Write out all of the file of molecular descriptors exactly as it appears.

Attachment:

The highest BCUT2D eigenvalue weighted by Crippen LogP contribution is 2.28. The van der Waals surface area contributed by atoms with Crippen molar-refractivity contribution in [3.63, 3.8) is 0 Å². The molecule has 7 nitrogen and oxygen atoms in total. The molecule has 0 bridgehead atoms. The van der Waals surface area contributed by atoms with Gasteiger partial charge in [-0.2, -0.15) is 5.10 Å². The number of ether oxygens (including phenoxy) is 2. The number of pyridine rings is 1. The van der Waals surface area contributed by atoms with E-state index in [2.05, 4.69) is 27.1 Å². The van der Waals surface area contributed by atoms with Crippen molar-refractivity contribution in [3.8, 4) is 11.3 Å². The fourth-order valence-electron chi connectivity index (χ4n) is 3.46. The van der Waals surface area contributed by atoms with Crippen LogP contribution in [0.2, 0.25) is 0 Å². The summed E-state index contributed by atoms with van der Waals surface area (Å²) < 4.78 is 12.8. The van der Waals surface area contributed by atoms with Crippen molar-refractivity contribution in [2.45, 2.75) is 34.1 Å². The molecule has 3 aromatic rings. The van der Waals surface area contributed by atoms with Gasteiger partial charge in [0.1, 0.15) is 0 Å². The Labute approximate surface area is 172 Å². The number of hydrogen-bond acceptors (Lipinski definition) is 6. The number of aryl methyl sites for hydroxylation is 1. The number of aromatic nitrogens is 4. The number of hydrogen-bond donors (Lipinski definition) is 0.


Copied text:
The highest BCUT2D eigenvalue weighted by Crippen LogP contribution is 2.28. The van der Waals surface area contributed by atoms with Crippen molar-refractivity contribution in [3.63, 3.8) is 0 Å². The molecule has 7 nitrogen and oxygen atoms in total. The molecule has 0 bridgehead atoms. The van der Waals surface area contributed by atoms with Gasteiger partial charge in [-0.2, -0.15) is 5.10 Å². The number of ether oxygens (including phenoxy) is 2. The number of pyridine rings is 1. The van der Waals surface area contributed by atoms with E-state index in [2.05, 4.69) is 27.1 Å². The van der Waals surface area contributed by atoms with Crippen molar-refractivity contribution in [3.8, 4) is 11.3 Å². The fourth-order valence-electron chi connectivity index (χ4n) is 3.46. The van der Waals surface area contributed by atoms with Crippen LogP contribution in [0.2, 0.25) is 0 Å². The summed E-state index contributed by atoms with van der Waals surface area (Å²) < 4.78 is 12.8. The van der Waals surface area contributed by atoms with Crippen molar-refractivity contribution in [2.45, 2.75) is 34.1 Å². The molecule has 3 aromatic rings. The van der Waals surface area contributed by atoms with Gasteiger partial charge in [0.1, 0.15) is 0 Å². The Labute approximate surface area is 172 Å². The number of hydrogen-bond acceptors (Lipinski definition) is 6. The number of aryl methyl sites for hydroxylation is 1. The number of aromatic nitrogens is 4. The number of hydrogen-bond donors (Lipinski definition) is 0.